How Hurricane Katrina Turned a Volunteer Into a Leader
To commemorate the 10th anniversary of Hurricane Katrina, we are honoring volunteers who served along the Gulf Coast after the storm. Meet Chandra Linnell, today's Daily Point of Light Award winner, and nominate an outstanding volunteer or organization you know as a Point of Light.
What started as a three-week volunteer project in New Orleans after Hurricane Katrina turned into a much longer stay for Chandra Linnell, working tirelessly under difficult conditions to bring hope and order into communities that had little of either.
Living in a bunk house with 100 other volunteers, Linnell led teams of workers six and seven days a week in gutting houses, removing mold and otherwise assisting homeowners. Within weeks she began taking on leadership roles and eventually took charge of training all team leaders.
“My time in New Orleans changed me,” says the 33-year old, who now works as a certified ELL (English language learner) teacher at a high-needs elementary school in western Massachusetts. “It impressed on me the importance that service would have in my life, always. It helped me understand how to do service in a way that is most impactful on the people who need the most help.”
Although she’d never volunteered before, and had zero experience with New Orleans and its diverse communities, a year after the storm Linnell connected with a friend of a friend who worked for HandsOn New Orleans, part of Points of Light’s HandsOn Network. Linnell decided to come down from her home in Minneapolis and see how she could help.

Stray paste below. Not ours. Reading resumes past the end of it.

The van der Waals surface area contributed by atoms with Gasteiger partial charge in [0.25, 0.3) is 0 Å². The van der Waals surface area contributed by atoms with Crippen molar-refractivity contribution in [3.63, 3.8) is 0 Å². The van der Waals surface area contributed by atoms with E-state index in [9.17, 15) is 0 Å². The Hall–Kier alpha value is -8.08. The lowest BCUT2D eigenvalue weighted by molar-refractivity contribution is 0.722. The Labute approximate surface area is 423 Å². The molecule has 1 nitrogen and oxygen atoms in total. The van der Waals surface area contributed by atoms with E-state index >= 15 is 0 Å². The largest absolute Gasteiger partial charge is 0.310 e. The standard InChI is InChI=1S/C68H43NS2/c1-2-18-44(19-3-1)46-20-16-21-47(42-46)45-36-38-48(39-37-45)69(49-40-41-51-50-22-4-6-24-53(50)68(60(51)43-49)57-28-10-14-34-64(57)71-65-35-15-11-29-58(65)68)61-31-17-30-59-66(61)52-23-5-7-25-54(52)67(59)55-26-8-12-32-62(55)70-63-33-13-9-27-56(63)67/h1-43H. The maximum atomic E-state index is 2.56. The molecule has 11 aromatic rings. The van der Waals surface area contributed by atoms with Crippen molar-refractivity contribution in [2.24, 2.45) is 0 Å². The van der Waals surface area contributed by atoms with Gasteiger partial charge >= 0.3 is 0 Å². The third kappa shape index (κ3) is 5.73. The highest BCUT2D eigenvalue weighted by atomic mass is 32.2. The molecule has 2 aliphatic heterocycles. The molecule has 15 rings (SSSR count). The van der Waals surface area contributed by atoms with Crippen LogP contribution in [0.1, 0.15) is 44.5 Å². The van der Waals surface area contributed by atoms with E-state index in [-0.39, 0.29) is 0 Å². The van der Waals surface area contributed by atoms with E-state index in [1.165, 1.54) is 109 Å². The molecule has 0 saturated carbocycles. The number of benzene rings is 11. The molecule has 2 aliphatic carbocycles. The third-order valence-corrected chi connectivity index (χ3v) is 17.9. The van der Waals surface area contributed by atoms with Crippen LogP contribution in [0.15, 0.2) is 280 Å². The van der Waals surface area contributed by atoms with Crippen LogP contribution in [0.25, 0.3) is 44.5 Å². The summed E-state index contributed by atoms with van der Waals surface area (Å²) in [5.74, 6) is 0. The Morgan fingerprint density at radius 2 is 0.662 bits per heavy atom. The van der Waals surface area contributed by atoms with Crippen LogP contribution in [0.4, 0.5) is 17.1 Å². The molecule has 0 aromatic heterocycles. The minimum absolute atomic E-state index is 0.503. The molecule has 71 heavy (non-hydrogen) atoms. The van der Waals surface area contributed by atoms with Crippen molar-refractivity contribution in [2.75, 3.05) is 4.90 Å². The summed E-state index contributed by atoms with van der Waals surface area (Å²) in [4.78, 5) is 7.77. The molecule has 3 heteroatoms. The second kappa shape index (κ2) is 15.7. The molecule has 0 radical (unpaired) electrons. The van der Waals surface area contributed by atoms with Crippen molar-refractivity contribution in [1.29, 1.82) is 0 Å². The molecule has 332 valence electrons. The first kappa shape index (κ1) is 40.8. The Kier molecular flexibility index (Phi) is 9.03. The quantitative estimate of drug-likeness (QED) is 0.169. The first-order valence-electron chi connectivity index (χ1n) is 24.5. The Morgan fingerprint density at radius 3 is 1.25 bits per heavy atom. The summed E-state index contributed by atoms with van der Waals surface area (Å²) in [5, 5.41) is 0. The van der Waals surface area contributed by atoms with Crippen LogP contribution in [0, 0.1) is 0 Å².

She had never considered herself handy, so she was surprised how much she enjoyed the physical labor.
“I knew I could work hard, and that’s what it took,” she says. “I loved the people we were meeting in neighborhoods like New Orleans East and Gentilly. And I loved being part of an intentional community of people living and working together.”
In January 2007 she joined the HandsOn New Orleans staff full time, continuing to coordinate volunteer efforts until she left the following October to pursue her teaching career.
“Chandra made her mark by opening her heart, getting her hands dirty and simply giving back,” says Kristin Burlage, who worked with her at HandsOn New Orleans. “She poured her heart and soul into each project and was a natural leader. She inspired a multitude. I know for certain, that although 10 years have passed, her work in New Orleans, and her continued service as a teacher in underserved communities inspires me to this day.”
For Linnell, that work in New Orleans is equally memorable.
“I learned about leadership, about trying things that were out of my comfort level, how to motivate and create a positive environment,” she says. “I got back so much more than I gave and that’s something I’ll always treasure.”
See more Hurricane Katrina stories and memories at www.pointsoflight.org/katrina.